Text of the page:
Actually, on second thought, if you're looking for a book that humorously shoots itself in the foot with its free-wheeling conjectures and hasty exclamations prior to the stock market correction, check out those books I listed above. Philip Greenspun: insightful analysis of Microsoft v. Netscape plus bonuses, March 29, So I can vouch for the other reviewers' comments that Charles isn't Mr. Nor do I give the book 4 stars because he seems likely to displace Seamus Heaney as a poet. But you'll never see a clearer explanation of how hired-gun CEOs can run a company into the ground.
The bigger and most interesting example of this phenomenon covered in the book is Netscape. In ancient times it was believed that you had to train people for 5 or 10 years before they could assume significant management responsibility within a company. Jack Welch started at GE in He became CEO 20 years later. Steve Ballmer joined Microsoft in Venture capitalists are big believers in the idea that any random company can be lead by any random people with impressive resumes. But it doesn't seem to work in the software products business and Charles Ferguson explains why not.
So it is true that the book could have been better written and better edited. But the ideas are worth the wade. I've started companies and I've also been a VC and neither experience is very pleasant. The only pleasant parts are getting the initial idea, seeing it work, and then selling the company. There's a saying "hide the equity - the VCs are coming!
The VCs come in, take all the equity, make bad management decisions because they are financial guys and have 10 other companies to worry about and then either take all the spoils or spoil all the take. The fascinating thing about Ferguson's story is that the story of his business is not really about products or marketshare or management, its about VCs and Microsoft. That's the new business in today's world. The only downside of this book is why be so bitter about the company that made you into a hundred millionaire?
Michael Alatortsev : book starts really well, then quickly gets annoying , January 31, High Stakes is an intensely personal book from a witness to the start of the Internet revolution. Charles Ferguson had an essential widget for creating interactive web pages, and he had it before anyone else. He tells about the pain of suffering of growing a company ahead of its time and then getting caught up in the whirlwind that followed While the General Motors of the world took decades to become ossified, the author found a sclerosis of thinking in Silicon Valley as soon companies had any taste of success.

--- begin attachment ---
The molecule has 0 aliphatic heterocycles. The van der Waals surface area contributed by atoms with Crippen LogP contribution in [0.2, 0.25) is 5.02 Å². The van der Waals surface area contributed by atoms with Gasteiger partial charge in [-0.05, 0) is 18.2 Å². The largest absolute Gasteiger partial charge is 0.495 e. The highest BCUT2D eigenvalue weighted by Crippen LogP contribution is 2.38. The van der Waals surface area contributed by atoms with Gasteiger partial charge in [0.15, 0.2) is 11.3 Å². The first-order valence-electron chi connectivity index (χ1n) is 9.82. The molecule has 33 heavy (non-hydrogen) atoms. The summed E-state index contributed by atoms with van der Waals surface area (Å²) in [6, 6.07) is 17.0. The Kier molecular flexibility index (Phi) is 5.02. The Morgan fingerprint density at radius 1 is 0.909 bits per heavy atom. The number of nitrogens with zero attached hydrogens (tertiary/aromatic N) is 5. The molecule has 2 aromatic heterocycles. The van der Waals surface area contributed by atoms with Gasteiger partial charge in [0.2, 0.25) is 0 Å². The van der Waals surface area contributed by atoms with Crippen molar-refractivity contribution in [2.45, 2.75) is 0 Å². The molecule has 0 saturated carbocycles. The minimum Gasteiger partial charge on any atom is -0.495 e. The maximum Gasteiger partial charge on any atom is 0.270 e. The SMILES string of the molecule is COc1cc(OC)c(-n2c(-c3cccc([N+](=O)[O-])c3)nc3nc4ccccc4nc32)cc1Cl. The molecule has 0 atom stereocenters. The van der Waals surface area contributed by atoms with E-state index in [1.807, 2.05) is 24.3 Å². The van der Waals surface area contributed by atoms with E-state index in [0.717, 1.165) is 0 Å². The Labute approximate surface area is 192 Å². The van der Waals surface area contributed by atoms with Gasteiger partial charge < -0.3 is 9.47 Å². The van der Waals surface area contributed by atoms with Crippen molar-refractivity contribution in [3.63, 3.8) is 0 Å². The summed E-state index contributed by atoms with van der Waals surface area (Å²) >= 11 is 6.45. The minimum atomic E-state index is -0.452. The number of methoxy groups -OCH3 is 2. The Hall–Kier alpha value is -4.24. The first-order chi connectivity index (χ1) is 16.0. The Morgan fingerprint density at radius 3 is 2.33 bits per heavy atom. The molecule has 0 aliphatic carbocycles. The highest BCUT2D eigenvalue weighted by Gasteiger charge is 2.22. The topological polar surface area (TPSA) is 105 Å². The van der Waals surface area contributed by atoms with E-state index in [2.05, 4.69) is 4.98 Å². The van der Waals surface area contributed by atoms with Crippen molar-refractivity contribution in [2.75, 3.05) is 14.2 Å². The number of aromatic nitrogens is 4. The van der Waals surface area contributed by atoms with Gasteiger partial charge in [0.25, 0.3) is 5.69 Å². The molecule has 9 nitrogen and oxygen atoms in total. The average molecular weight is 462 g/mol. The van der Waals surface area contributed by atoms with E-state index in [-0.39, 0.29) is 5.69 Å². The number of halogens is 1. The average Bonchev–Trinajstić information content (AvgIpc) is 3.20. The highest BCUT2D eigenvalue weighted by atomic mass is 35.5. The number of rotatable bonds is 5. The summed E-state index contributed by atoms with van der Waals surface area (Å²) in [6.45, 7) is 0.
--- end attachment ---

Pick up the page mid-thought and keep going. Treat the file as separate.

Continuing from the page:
This is not a how-to book. This is a "how it felt book". I like it and I recommend it to anyone starting a company or anyone curious about technology and society. If you can't see anything wrong with the title line of this review, than maybe you will enjoy this book. There are a few nuggets in this book, but they are very few and very far between.
This guy is a total blowhard and is completely in love with the sound of his own voice. He is a total master of the obvious, he states obvious things at great length over and over again with minor variations. It's hard to believe that he was involved in any meaningful way with any hi-tech success. I think it's more likely that he lucked into a situation that he fought hard to stay a part of, but he was never really a key player. He is totally shameless in packaging and marketing this contentless rambling.
And more fool me, I bought the hard bound version. Froomkin is a professor of law at the University of Miami Law School, and a non-executive director of the Internet startup company Out2. This is an early draft of a book review that will be forthcoming in the Harvard Business Review. Charles Ferguson has written a very honest book.